The development of a Patient Reported Outcome Measure (PROM) is a lengthy process. It begins with a discussion with an expert panel, a patient panel and a review of existing instruments, creating a long list of possible questions for the clinical setting that is under study. Those questions are then tested with patient groups, initially to identify ambiguities of language and setting, and then to test the questions formally. Statistical analysis is used to identify questions that appear to examine the same aspects of the condition (redundancy), have poor test-retest agreement (unstable), or are unresponsive or internally inconsistent. Creating scoring systems demands that the instrument has adequate range, sensitivity to change and variability, without floor or ceiling effects (so that the range of scores is greater than required to accommodate most patients without bunching of scores at lower or upper limits of the score range). The instrument is further tested by expert panels of clinicians and patients to ensure that it is adequate and complete (face validity), but further field testing is required to confirm its value in practice, particularly with reference to existing instruments. For the interested reader, the papers that describe the development of the Musculoskeletal Function Assessment (Martin DP 1996) or of the Oxford Knee Score (Dawson J 1998) provide further insight into the process.
PROMs have, however, been around for long enough that the majority of readers of the JBJS [Br] will feel that they understand them well enough to assess research that utilises such instruments, without having to have addressed the details of how the instruments are created. When it comes to using them in clinical practice, however, it quickly becomes more difficult. It is all well and good seeing a certain intervention leading to a mean change in a certain outcome score that is significantly better than another intervention, or than placebo or natural history. That tells us that the intervention is probably good and we should consider using it. Or not.
But what is the relevance of an isolated score, or change, to an individual patient? At a personal level, it is this sort of information that the clinician would like to be able to use, and the usual complaint about PROMs is that they are fine for research, fine for registries and studies of large groups, but of no relevance to the individual clinician or the patients she is seeing in the clinic after a Total Knee Replacement (TKR) or Total Hip Replacement (THR).
This paper attempts to put these tools into the hands of clinicians. The authors examined the pre- and post-operative (six-month) Oxford Knee Score (OKS) for 1784 TKR patients and Oxford Hip Scores (OHS) for 1523 THR patients treated in a single, large NHS Treatment Centre in England. These represent around half of the joint replacement patients treated over the study period (2004-9), the remainder not having complete PROM sets. At six months, patients were also asked to answer a standard satisfaction question, using a visual analogue score from 0 (not satisfied) to 100 (very satisfied), taking a score of over 50 as "satisfied", in keeping with other studies. Statistical analysis allowed identification of the cut points of absolute score and change in score on OKS/OHS that represented a Patient Acceptable Symptom State (PASS).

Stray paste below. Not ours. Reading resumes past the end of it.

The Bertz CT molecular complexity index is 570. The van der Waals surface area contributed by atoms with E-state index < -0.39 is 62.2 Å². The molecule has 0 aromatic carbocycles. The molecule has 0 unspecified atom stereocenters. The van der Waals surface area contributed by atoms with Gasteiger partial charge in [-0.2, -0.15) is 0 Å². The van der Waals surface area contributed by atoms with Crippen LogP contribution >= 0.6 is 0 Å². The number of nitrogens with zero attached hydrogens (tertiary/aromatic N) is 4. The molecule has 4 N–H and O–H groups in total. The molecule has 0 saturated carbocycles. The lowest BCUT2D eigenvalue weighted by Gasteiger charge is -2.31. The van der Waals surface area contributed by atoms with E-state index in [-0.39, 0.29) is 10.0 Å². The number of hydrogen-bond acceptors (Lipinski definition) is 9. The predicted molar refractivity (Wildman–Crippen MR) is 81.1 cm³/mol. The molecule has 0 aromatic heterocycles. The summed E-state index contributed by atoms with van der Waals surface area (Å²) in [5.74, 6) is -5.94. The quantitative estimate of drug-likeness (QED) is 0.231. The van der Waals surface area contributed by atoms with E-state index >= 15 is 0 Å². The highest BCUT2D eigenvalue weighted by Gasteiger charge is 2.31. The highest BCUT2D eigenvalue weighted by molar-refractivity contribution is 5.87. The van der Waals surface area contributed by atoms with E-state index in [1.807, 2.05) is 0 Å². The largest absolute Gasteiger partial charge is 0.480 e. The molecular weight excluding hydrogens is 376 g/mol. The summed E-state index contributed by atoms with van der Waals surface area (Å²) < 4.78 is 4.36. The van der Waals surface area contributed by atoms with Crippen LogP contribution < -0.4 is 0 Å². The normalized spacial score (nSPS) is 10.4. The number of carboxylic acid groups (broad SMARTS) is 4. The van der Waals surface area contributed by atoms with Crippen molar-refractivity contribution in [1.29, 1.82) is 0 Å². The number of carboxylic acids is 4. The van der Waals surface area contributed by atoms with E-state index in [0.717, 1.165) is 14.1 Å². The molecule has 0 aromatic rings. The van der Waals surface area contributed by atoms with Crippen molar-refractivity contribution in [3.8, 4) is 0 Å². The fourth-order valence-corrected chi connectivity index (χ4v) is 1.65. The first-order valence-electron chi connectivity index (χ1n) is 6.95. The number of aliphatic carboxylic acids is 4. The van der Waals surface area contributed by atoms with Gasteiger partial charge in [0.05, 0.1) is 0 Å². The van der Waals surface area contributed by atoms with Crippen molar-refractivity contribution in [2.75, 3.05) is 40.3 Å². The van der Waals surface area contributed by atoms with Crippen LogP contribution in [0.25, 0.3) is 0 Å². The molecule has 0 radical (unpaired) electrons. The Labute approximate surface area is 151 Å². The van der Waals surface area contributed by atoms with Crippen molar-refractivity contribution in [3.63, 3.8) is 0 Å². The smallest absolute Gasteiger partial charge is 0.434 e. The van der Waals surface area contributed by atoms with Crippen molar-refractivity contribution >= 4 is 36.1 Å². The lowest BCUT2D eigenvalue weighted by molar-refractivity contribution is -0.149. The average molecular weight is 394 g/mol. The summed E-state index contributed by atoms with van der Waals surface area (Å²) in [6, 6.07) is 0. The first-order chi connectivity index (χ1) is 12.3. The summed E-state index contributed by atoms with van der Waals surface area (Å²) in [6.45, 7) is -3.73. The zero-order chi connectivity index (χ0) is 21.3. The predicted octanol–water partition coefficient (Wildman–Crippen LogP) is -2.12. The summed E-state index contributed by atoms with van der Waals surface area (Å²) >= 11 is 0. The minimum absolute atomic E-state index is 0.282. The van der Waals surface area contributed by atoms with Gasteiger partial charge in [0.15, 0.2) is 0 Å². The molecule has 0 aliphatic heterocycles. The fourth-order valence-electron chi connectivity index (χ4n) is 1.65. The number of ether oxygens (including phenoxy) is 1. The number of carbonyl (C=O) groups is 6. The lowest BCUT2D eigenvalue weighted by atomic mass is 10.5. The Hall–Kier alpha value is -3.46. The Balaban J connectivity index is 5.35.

Given that PROMs are supposed to reflect the patient's perception of their function, and that OKS/OHS are specific to patients with knee or hip problems, it is something of a surprise that there was only a moderate correlation between the patient satisfaction score and the OKS Total Score Spearman rank correlation 0.57) and the OHS (Spearman rank correlation 0.49), with similar correlations between satisfaction and change in OKS/OHS. So, although 89% of TKR patients and 93% of THR patients were declared satisfied, and those whose scores improved were more likely to be satisfied than those whose scores did not, satisfaction score per se does not correlate strongly with the PROM total scores or changes in PROMs scores. Given that 55% of patients whose OKS/OHS scores had remained unchanged or even got worse reported being satisfied, it is clear that satisfaction is a very nebulous concept. The authors acknowledge this challenge, and have demonstrated a critical approach to setting the level of this satisfaction threshold, with scores of 40 or 60 having little practical effect upon the total and change cut points in OKS/OHS, as opposed to a threshold of 50. Combining the satisfaction score with PROM data allows the assessment of satisfaction in the setting of a clinically relevant assessment.
By defining the expected improvement for a given initial score, the success of a procedure can be defined in a quantitative way for an individual patient. The tables allow surgeons and patients to consider expected total scores and changes in scores to be based upon the baseline score, and these expectations can revisited at six month review.
Are your patients getting the benefit that you and they might expect from their hip or knee replacement? Use of PROMs may allow you and your patients to assess this objectively, and this interesting paper supports this personalised approach, using the OHS/OKS. PROMs are not just for research.
AG Sutherland MD(Hons), FRCSEd(Tr&Orth), Senior Lecturer in Orthopaedics, Deakin University Medical School.